The New York Times profiles Françoise Gilot, painter, writer, and onetime Picasso muse, at age 100. Exhibitions of her work opened late last year in Saint-Rémy-de-Provence, France, Budapest, and New Orleans. At Christie’s in Hong Kong, Living Forest, a 1977 abstract canvas that was part of a major retrospective in November, sold for $1.3 million.
“As young women, we were taught to keep silent,” Gilot said. “We were taught early that taking second place is easier than first. You tell yourself that’s all right, but it’s not all right. It is important that we learn to express ourselves, to say what it is that we like, that we want.”
Cynthia Chavez Lamar has been named director of the National Museum of the American Indian, making her the first native woman to lead a Smithsonian museum.
The Hirshhorn Museum and the Albright-Knox Art Gallery have jointly acquired Yayoi Kusama’s Infinity Mirrored Room—My Heart Is Dancing into the Universe (2018).
A new study examining 3,300 children’s books published between 1960 and 2020 has found that male characters consistently outnumber female characters.
Hyperallergic reviews Food Justice: Growing a Healthier Community through Art at Pittsburgh’s Contemporary Craft, featuring works by Xena Ni and Mollie Ruskin, Stephanie Herr, and more.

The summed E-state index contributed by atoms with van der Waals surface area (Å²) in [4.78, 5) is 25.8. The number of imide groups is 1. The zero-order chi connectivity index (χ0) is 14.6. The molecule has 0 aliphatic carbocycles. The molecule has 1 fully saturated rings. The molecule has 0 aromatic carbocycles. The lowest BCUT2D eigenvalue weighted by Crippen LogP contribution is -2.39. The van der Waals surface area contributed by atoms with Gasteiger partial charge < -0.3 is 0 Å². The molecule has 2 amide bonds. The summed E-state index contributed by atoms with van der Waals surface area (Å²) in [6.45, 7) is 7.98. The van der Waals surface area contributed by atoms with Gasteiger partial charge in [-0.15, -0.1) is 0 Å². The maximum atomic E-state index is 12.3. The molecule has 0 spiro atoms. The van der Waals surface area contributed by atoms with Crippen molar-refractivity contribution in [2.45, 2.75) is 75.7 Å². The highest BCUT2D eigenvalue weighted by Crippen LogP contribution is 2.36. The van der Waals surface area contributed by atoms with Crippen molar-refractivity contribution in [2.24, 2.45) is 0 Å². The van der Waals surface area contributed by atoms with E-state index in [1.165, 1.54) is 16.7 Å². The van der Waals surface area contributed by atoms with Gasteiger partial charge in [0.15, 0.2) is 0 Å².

Director Issa Rae’s audio company, Raedio, has partnered with Google for the Raedio Creators Program, which will support women in the music industry.
Artsy examines Paula Rego’s “darkly ambiguous” paintings that reflect on abuses of power.
For Art21, multidisciplinary artist Stephanie Syjuco discusses her practice of rearranging images to create new perspectives on history.
ARTnews rounds up five works to know by Paula Modersohn-Becker, who is believed to be “among the first modern women to create a nude self-portrait and one of the first to paint an image of herself pregnant.”
Professors Constance Cortez and Karen Mary Davalos have launched a new search tool, Mexican American Art Since 1848, that provides access to Mexican American art and primary documentation through online unification of records held at different institutions
Shows We Want to See:
Opening today at the Bellevue Arts Museum in Washington, Object Permanence: Timea Tihanyi & Sylwia Tur presents two ceramic artists in conversation with one another. Across porcelain sculptures, audio, and video, their work strives to establish connections between scientific and artistic practices. On view through May 29, 2022.
At the Detroit Institute for the Arts, Shirley Woodson: Shield of the Nile Reflections presents the artist’s vibrant, dream-like paintings of Black bathers in rivers, honoring the diasporic myth that the Nile holds transformative and nurturing benefits for people of African descent. On view through June 12, 2022.